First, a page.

Everything you need to know to help you give your pup a pawesome makeover in self-isolation plus where to get the right tools from.
So, you’re stuck at home, the groomers are closed and you can no longer bear the sight of your precious pooch covered in tangled hair or dirt. And while many of us are struggling to get out of our PJs every day (you’ve got your bedroom PJs and your ‘working’ PJs - right?) that doesn’t mean our furry members of the family should follow in our footsteps, or should we say slippers.
In any case, if you’re reading this then you’re looking for information to groom your precious pooch, DIY style. And let us just say, that you have come to the right place.
Grooming your dog on a regular basis is important to ensure she stays healthy and comfortable. Clipping her nails, cleaning around her eyes and trimming her coat (we’ll get to the details on this in a bit) will do wonders in removing excess hair, dirt and dead skin.
Picture this grooming session as a spa day for your dog, although she might not enjoy the process, she will thank you for it later (we promise).
Grooming tools you will need
Some pet suppliers might be available for online delivery if you’re in need of grooming tools. ePETstore has a great range of brushes, shampoos, nail clippers and more. Here’s what you will need:
A brush or comb - you need a high-quality brush or comb. If your dog has a long coat, then a metal-pinned brush is suitable. For dogs with short hair, a brush with rubber teeth is suitable.
Scissors- you need a pair of sharp, professional-grade scissors to cut the hair easily without pulling or snagging your pooch (ouch!).
Nail Clippers - pick a reliable pair of clippers that have a nail stop to ensure you cut your dog's nails safely.
Shampoo - do not use any old shampoo on your dog as this might irritate her skin and dry it out. Make sure you choose a high-quality shampoo made especially for dogs.
Two old towels for drying.
Where is the best place to groom your dog?
It’s a good idea to choose a room with a surface where your dog will not slip and where he or she feels calm. You need to bathe your dog in warm water and where you have enough space to dry your dog after the bath.
Ideally, your bathroom will work well, make sure you put one towel on the floor and use the other to dry your dog when she is placed on the floor towel after her bath.
If you are thinking about shaving your dog’s coat yourself, then you need to have the exact right tools to do so. You should ideally leave any shaving to a professional groomer. If you are wanting to use human hair clippers on your dog, then this might injure your dog or leave her skin visible as human hair clippers have very short blades.
The best thing to do for your dog if she has a long coat is to invest in a proper brush and brush her on a daily basis, focusing on her chest and behind the ears and legs.
If you need a little help, give your local groomer a call and ask them for advice in trimming your dog’s coat at home and what tools you will need.
A good pair of sharp scissors can help get rid of any knots in your dog’s coat. Take a look at this video on how to cut your dog’s coat at home.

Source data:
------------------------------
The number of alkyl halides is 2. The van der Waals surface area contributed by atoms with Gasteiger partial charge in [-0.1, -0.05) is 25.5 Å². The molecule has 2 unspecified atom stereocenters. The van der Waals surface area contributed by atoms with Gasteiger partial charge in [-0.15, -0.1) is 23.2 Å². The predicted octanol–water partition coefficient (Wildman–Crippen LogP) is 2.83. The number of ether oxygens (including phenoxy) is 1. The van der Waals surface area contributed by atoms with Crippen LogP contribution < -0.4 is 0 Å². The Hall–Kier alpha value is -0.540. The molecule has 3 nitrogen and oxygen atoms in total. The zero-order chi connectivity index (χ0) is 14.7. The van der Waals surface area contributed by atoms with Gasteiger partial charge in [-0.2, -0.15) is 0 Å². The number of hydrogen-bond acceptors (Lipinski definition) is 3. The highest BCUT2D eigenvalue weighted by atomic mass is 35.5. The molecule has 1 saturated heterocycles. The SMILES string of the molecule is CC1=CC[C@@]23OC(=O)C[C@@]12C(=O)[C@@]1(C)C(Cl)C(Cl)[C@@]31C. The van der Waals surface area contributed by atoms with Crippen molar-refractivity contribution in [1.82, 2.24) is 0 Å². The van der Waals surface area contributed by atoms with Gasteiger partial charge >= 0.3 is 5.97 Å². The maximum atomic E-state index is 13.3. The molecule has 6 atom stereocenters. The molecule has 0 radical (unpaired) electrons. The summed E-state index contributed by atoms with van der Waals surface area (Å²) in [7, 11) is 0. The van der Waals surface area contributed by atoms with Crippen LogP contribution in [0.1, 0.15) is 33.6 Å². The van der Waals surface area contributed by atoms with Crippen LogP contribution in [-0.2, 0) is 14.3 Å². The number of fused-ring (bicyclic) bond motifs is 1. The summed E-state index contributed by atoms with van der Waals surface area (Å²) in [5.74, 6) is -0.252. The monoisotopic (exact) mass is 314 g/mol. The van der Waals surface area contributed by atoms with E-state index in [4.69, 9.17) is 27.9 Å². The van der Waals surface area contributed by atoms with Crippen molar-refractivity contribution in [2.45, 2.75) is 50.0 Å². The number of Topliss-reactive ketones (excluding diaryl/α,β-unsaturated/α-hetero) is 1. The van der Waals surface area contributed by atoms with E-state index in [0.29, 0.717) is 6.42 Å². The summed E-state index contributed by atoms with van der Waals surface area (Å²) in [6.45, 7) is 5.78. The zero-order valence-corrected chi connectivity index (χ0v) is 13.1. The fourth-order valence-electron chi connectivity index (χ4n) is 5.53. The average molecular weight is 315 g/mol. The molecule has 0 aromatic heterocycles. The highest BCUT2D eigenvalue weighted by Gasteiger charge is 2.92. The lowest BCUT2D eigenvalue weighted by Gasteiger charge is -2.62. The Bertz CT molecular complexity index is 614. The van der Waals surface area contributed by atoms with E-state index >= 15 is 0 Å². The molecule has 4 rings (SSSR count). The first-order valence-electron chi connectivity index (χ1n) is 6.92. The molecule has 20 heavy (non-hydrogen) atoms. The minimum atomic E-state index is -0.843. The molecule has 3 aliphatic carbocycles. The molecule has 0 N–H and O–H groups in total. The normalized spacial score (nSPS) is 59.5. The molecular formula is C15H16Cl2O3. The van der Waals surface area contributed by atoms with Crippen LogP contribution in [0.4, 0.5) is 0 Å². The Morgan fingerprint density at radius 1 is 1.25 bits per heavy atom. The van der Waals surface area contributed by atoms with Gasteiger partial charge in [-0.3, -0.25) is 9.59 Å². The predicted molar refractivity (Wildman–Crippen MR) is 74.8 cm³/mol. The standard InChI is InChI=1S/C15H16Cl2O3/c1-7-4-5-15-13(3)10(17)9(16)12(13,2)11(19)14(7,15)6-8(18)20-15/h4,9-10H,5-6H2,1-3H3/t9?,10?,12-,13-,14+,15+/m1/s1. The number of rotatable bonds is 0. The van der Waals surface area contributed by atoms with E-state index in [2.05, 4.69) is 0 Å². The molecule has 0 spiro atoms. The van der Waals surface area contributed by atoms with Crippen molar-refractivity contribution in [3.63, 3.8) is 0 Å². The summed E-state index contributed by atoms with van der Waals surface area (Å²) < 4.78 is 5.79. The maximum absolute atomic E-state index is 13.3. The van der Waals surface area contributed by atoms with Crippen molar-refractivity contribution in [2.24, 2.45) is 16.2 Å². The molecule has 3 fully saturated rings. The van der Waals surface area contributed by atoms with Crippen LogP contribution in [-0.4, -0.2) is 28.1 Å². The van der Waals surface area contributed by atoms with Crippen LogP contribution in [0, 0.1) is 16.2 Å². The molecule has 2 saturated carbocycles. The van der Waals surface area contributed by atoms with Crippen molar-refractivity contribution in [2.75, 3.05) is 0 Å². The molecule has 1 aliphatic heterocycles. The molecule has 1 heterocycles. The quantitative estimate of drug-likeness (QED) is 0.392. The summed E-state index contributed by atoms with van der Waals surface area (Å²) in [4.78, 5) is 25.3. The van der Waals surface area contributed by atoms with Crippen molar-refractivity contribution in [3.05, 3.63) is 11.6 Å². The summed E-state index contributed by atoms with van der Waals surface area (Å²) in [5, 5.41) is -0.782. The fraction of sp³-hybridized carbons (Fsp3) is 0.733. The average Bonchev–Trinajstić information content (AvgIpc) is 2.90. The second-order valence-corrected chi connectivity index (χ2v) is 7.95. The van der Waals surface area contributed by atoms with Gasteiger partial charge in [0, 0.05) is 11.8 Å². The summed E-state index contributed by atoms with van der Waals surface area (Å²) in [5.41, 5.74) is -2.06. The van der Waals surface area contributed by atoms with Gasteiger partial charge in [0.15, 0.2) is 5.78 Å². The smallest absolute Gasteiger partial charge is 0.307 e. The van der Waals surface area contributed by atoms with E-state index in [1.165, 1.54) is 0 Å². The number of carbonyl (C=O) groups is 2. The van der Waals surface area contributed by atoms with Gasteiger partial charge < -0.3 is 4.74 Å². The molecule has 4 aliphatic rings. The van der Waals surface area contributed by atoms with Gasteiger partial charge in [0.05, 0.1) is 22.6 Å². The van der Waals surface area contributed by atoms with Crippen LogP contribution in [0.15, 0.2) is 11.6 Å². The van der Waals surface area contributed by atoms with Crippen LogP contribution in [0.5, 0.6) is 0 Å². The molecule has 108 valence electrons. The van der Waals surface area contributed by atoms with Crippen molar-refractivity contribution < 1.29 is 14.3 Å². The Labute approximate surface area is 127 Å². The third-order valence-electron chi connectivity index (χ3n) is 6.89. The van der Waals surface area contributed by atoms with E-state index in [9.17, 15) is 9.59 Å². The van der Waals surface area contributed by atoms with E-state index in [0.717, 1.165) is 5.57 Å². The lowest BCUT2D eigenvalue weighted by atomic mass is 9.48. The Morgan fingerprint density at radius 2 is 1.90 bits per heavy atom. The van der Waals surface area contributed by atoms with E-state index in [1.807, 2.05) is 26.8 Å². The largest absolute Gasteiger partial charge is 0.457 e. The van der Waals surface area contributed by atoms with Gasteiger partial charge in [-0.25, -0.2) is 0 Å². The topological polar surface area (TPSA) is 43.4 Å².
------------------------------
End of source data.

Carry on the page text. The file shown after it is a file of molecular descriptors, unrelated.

6 steps to grooming your dog DIY style
1. Start by brushing the coat
Brush your dog’s coat before you bath her. This will help get rid of any mats and any excess hair. Brushing could also help calm her down as you talk to her in a calm and loving manner about the groom session about to take place. It’s beneficial to brush before the bath to prevent matting of the coat.
2. It’s bath time!
Now it’s time for the main event - the bath! Run a bath to a warm (not too hot) temperature. Wet all of your dog’s fur and then grab the dog shampoo to then lather and rinse. Make sure you get the shampoo out of your dog’s coat and allow her to dry thoroughly before brushing.
3. Time to dry your dog
If your dog does not like a hairdryer, then use an old towel to ensure she is properly dried before you begin the in-depth grooming process.
4. Clean the eyes
If your dog has a discharge in her eyes, use a moist piece of cotton wool and carefully wipe her eyes in a downwards and gentle motion. This should be done daily to prevent a buildup. Do not cut the discharge with scissors as this could end in disaster!
5. Clip the nails
Depending on the growth of your dog’s nails, you might need to cut them every 3 to 6 weeks. An easy way of knowing if the nails need a trim is when your dog is standing straight, her nails should not touch the floor. If they do, then you might need to give them a little trim.
Here’s how to do it:
Hold your dog’s foot steady, but gently - you can use a lot of praise and treats here
Using your pooch clippers, snip off a small bit of the end of each nail
Cut the claw to within approximately 2 mm of the quick (the pink skin showing under your dog’s nails)
You cannot see the quick on dark coloured claws, which makes them more difficult to trim without cutting your dog and hurting her, if this is the case, cut dark coloured claws in a few small trimmings to reduce the risk of injury
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